In spite of banks, there are some actors facilitating the financial sector in response to the development and growth of macroeconomic and social sectors. Among others, the Cambodia Stock Exchange plays essential roles as a member in supporting the environmental and social governance principles in mainstreaming the UN’s principle on people and business. So, to understand the policy implementation towards sustainability in ESG framework, there requires an in-depth study especially on green financing about how polices and regulations are implemented. For environmental sector, we have observed that there are some key regulations such as Law on Environmental Protection and Natural Resource Management in 1996, sub-decree no. 72 on EIA in 1999, Prokas no. 376 on general guidelines for preparing EIA reports in 2009, Prokas no. 21 on classification of development projects requiring EIA in 2020, and other related sub-decrees on pollution control and Prokas on resettlement committee. There are other key regulations to enable effective discussions and resolutions for resettlement compensation for development projects. These mechanisms are vital to allow spaces for relevant stakeholders to discuss to seek for resolutions and contribute to sustainable development and to ensure that stakeholders equally benefit from the development. For our civil society organizations, we would like to see actors in finance and banking sector consider more about the environmental and social concerns. Banks provide loans and therefore could impose some compliance to any social and environmental risks from using the loans and to address the concerns of the people living in and around the development projects. Consultative mechanism is beneficial to assure that their loans grow and can build their credits of banks among the public for the sake of environmental protection, and revenue gains. Environmental management and restoration plan shall also be incorporated into some certain requirements from banks to loaners to contribute to the sustainability of the planet.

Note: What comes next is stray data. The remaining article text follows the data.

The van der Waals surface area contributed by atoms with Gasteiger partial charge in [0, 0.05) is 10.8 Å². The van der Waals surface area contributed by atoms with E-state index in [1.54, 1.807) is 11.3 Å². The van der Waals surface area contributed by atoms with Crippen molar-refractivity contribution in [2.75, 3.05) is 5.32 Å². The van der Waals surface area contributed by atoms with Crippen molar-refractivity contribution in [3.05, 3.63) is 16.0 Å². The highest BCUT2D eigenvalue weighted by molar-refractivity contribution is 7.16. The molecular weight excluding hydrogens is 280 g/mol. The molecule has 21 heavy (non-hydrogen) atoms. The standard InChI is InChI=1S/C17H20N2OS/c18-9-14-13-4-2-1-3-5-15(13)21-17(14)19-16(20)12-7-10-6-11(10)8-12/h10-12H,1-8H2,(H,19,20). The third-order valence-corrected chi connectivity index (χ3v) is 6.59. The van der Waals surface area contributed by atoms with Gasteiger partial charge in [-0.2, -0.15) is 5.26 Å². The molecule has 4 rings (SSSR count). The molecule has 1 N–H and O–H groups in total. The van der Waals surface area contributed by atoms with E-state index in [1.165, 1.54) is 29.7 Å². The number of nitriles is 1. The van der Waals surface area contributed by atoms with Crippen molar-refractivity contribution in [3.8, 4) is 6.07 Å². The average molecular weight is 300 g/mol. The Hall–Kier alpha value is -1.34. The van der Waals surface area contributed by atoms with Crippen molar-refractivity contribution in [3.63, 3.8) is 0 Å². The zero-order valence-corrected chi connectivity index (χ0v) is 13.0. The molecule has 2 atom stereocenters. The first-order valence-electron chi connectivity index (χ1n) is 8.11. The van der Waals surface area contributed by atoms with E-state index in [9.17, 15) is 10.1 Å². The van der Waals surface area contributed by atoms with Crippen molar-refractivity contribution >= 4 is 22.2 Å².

Open Remark by Mr. Sok Khim, Oxfam Cambodia

Oxfam is keen on working with private and financial and banking sector in the globe to assure that their impacts are avoided or minimized and that development is sustainable. In Cambodia, Oxfam is implementing Fair Finance Project which is a regional project and being implemented in 12 countries including Cambodia. We started the project in 2018. The project engages private and financial and banking sector and works with them to ensure that their investments and loans could reduce the risks on environment and communities in and around the projects. We also support investors to implement their appropriate policies and actions to reduce unprecedented negative impacts. In this Fair Finance Project, Oxfam has established an alliance having some NGO members including NGOF, CCC, ActionAid Cambodia, Transparency International Cambodia. We also have NGO Observers – SILIKA and UN Human Rights.